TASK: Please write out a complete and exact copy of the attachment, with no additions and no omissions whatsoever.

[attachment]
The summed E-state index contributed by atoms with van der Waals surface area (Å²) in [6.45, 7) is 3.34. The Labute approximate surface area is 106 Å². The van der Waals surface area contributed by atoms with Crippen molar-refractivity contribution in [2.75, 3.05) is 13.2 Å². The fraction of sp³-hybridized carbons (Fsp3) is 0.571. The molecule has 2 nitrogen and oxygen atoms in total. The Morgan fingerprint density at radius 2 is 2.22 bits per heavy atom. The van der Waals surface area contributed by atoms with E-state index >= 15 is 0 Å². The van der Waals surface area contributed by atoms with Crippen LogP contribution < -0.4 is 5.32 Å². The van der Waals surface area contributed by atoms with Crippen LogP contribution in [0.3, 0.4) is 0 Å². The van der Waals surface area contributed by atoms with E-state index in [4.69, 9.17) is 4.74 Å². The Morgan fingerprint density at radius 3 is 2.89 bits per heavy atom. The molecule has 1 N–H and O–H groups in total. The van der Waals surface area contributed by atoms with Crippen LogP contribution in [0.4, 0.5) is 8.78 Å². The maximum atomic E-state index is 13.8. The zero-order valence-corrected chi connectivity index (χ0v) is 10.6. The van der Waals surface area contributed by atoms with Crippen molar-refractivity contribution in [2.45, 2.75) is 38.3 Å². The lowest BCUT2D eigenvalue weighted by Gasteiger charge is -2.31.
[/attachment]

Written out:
The summed E-state index contributed by atoms with van der Waals surface area (Å²) in [6.45, 7) is 3.34. The Labute approximate surface area is 106 Å². The van der Waals surface area contributed by atoms with Crippen molar-refractivity contribution in [2.75, 3.05) is 13.2 Å². The fraction of sp³-hybridized carbons (Fsp3) is 0.571. The molecule has 2 nitrogen and oxygen atoms in total. The Morgan fingerprint density at radius 2 is 2.22 bits per heavy atom. The van der Waals surface area contributed by atoms with E-state index >= 15 is 0 Å². The van der Waals surface area contributed by atoms with Crippen LogP contribution < -0.4 is 5.32 Å². The van der Waals surface area contributed by atoms with Crippen LogP contribution in [0.3, 0.4) is 0 Å². The van der Waals surface area contributed by atoms with E-state index in [4.69, 9.17) is 4.74 Å². The Morgan fingerprint density at radius 3 is 2.89 bits per heavy atom. The molecule has 1 N–H and O–H groups in total. The van der Waals surface area contributed by atoms with Crippen LogP contribution in [0.4, 0.5) is 8.78 Å². The maximum atomic E-state index is 13.8. The zero-order valence-corrected chi connectivity index (χ0v) is 10.6. The van der Waals surface area contributed by atoms with Crippen molar-refractivity contribution in [2.45, 2.75) is 38.3 Å². The lowest BCUT2D eigenvalue weighted by Gasteiger charge is -2.31.